This has to be the craziest tree in the world. It takes up an entire island and its hanging roots plunge to the ground like hundreds of trunks, in the bowls of this monster is a shrine and trees are bedecked with strings of flowers, the ground scattered with monkey, horse, and elephant statues. Am old woman pursues me asking if I want a massage. A local family come to shake prayer sticks and an excited boyreadshis fortune from the one that falls out. I catch their eye and first they want me to take their picture, then they ask me to pose with them so they can take my pic too. They are overwhelmed with joy. Scattered around are small tables and chairs where teenagers are gathered. Across the bridge back on dry land is a long open shed of benches and food stalls where I get the usual pad Thai. The rain is spotting down on me.
Tiziano terzano’s is becoming even more relevant. I read his Bangkok chapter under the tree, and notice that there is actually a fortune teller lodged at the far corner of the island. More stick shakers. Some saffron figures, monks, glide through the trees. Back on dry land there is a stall selling bags of fish and turtles. Buy them and set them free for luck. It seems quite perverse that these creatures are bred and. Imprisoned and sold to bring people luck.
Cycle in the rain past the big square pond covered with lilies and water buffalo grazing the banks. I trace the site of the perimeter wall of the old town. The roads are still laid out in cruciform and the remains of each gate can be found at the ends of each cardinal artery.
After the big flash it rains most of the night. Steady drizzle, but large drops that evaporate as soon as they touch you. I have a beer at the bar on the corner, seemingly staffed entirely by lady boys.
Wake up early and wander the town as it begins its day. Kids going to school, breakfast hawkers. I get a fried egg and juice.
When I enter the prasat phi mai, I’m the only person there, other than women in scarf cum masks and wide brimmed hats meditatively sweeping the dust and fallen leaves from the ruins. It’s a big site and I garner that it’s been largely rebuilt. There are barefooted guys precariously erected scaffolding at the west gate. There is a collection of remoulded sculptures. Regardless the place is spectacular, and is claimed to be thailands largest stone monument. The same layout as angkor wat, and apparently there is an ancient road linking the 2 places. It must be weird having this as the centre of your town. The main tower is flooded with the creepy echoing cooing of pigeons. It’s a peculiar mixture of ancient, well, 1100 years old, and a place where life carries on almost obliviously. I see pictures of how it was before restorations began, the romantic in me kind of prefers it.
Phi mai at night. It’s a small place. A central crossroads where there is a sports fields (conctrete) with a stage at one end, and behind that, on a mound, the remains of a laterite chedi overlooking the town. At the cross roads is the foods market selling fresh vegetables, fish, jasmin, lottery tickets. I buy some sweet fried dough things and some banana fritters dipped in flakes of coconut, and a sour orange and lime shake. I sit under the central tower where roosting birds are chattering loudly. The market slowly winds down. Trying to work out what all the kids uniforms mean. Some boys where an almost military cadet uniform. All tan with Shoulder insignia. Other boys wear blue shorts and white shirts, others coffee coloured shorts and very pale pink shirts. They all look so smart, clothes well pressed and clean. In spite of being poor, dressing their kids for school is something parents obviously take seriously. Thai kids look so cute. Simple hair styles, simple clothes, they are sociable. They don’t have smart phones to play with every second of the day.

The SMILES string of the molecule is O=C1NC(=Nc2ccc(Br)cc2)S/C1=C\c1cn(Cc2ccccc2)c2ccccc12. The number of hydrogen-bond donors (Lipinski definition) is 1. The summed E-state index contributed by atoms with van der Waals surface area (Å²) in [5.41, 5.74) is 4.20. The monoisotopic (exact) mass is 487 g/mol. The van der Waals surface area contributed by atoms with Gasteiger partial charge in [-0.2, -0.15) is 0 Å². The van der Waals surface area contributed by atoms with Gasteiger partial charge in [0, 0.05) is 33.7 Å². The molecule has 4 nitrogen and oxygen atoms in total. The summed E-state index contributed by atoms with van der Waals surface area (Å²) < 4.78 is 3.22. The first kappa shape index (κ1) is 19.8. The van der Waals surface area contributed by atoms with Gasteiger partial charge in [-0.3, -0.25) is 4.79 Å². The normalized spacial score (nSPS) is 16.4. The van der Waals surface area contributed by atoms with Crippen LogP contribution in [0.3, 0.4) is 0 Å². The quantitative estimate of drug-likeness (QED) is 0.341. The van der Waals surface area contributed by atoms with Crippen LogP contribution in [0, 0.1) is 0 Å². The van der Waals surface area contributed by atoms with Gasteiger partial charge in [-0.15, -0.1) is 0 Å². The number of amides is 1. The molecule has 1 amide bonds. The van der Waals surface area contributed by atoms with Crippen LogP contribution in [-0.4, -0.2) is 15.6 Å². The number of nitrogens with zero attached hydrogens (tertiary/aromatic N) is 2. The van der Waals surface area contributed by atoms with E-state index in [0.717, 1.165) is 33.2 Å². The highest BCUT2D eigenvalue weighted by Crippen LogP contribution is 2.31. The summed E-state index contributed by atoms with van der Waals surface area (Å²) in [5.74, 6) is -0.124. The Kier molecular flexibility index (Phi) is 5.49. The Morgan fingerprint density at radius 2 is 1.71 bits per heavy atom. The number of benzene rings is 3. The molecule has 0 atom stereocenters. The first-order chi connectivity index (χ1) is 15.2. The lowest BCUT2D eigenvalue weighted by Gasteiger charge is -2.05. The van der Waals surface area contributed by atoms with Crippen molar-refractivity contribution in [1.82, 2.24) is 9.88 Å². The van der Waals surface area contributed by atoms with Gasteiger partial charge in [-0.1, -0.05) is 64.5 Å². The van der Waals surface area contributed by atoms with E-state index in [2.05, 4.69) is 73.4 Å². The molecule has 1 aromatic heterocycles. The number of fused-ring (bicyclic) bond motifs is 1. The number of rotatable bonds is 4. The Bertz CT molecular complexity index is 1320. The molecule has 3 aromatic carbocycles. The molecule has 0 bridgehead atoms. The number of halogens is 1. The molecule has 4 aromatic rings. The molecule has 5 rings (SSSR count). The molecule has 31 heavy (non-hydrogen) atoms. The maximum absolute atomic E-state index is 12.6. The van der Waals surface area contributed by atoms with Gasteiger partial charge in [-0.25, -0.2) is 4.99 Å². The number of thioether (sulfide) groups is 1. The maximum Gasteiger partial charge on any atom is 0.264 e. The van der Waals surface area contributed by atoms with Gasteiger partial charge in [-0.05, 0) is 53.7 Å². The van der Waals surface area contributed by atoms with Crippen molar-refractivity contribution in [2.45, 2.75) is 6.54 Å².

But…Don’t Thai kids have homework to do? How come they’re out on the streets now? Maybe with their mothers buying the food for dinner. I see some climb aboard their mothers’scooters. Some hanging around their mothers’ stalls, waiting for them to finish work. Young teenage boys and girls hanging around the tower. All still in uniform at 7.30 pm. Very different from uk, that’s for sure.
The phanom phi mai is literally opposite my guest house. It opens at 7.30. I really want to catch it in the morning light.
Suddenly there is a loud bang and a terrific flash…what the fuck was that? Some of the lights have gone down behind the tower. There’s no screaming, no hysteria, no confusion. Everyone pauses than carries on…I look to see what the source is..but there is nothing obvious, and it wasn’t a bomb… Back at the guest house they tell me it was something to do with the electricity supply!